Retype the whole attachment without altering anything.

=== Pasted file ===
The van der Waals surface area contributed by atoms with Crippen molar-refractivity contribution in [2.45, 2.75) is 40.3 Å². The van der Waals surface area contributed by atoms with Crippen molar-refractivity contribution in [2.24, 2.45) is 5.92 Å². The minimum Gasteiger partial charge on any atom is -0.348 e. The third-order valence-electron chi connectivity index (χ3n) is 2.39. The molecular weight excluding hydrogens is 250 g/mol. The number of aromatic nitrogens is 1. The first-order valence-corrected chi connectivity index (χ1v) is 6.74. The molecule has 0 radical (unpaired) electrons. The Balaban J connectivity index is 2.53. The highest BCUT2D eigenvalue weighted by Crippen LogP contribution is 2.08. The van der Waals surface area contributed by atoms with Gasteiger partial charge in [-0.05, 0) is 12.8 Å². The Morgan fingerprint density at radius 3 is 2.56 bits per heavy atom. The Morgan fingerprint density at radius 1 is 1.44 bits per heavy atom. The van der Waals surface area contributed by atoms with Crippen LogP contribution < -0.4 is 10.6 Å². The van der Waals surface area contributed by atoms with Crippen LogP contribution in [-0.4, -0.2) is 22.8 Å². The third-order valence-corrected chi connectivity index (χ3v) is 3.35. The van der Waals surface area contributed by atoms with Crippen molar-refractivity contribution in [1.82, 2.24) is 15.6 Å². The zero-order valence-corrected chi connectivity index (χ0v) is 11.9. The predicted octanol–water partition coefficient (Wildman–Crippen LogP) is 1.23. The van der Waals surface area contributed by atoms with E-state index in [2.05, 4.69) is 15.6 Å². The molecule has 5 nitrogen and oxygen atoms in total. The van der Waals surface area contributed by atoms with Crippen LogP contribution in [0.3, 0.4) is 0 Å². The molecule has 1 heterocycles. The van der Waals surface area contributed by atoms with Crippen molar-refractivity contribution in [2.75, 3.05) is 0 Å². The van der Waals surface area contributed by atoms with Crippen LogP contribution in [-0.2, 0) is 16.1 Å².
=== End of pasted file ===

The van der Waals surface area contributed by atoms with Crippen molar-refractivity contribution in [2.45, 2.75) is 40.3 Å². The van der Waals surface area contributed by atoms with Crippen molar-refractivity contribution in [2.24, 2.45) is 5.92 Å². The minimum Gasteiger partial charge on any atom is -0.348 e. The third-order valence-electron chi connectivity index (χ3n) is 2.39. The molecular weight excluding hydrogens is 250 g/mol. The number of aromatic nitrogens is 1. The first-order valence-corrected chi connectivity index (χ1v) is 6.74. The molecule has 0 radical (unpaired) electrons. The Balaban J connectivity index is 2.53. The highest BCUT2D eigenvalue weighted by Crippen LogP contribution is 2.08. The van der Waals surface area contributed by atoms with Gasteiger partial charge in [-0.05, 0) is 12.8 Å². The Morgan fingerprint density at radius 3 is 2.56 bits per heavy atom. The Morgan fingerprint density at radius 1 is 1.44 bits per heavy atom. The van der Waals surface area contributed by atoms with Crippen LogP contribution < -0.4 is 10.6 Å². The van der Waals surface area contributed by atoms with Crippen LogP contribution in [-0.4, -0.2) is 22.8 Å². The third-order valence-corrected chi connectivity index (χ3v) is 3.35. The van der Waals surface area contributed by atoms with Crippen molar-refractivity contribution in [1.82, 2.24) is 15.6 Å². The zero-order valence-corrected chi connectivity index (χ0v) is 11.9. The predicted octanol–water partition coefficient (Wildman–Crippen LogP) is 1.23. The van der Waals surface area contributed by atoms with E-state index in [2.05, 4.69) is 15.6 Å². The molecule has 5 nitrogen and oxygen atoms in total. The van der Waals surface area contributed by atoms with Crippen LogP contribution in [0.3, 0.4) is 0 Å². The molecule has 1 heterocycles. The van der Waals surface area contributed by atoms with Crippen molar-refractivity contribution in [2.75, 3.05) is 0 Å². The van der Waals surface area contributed by atoms with Crippen LogP contribution in [-0.2, 0) is 16.1 Å².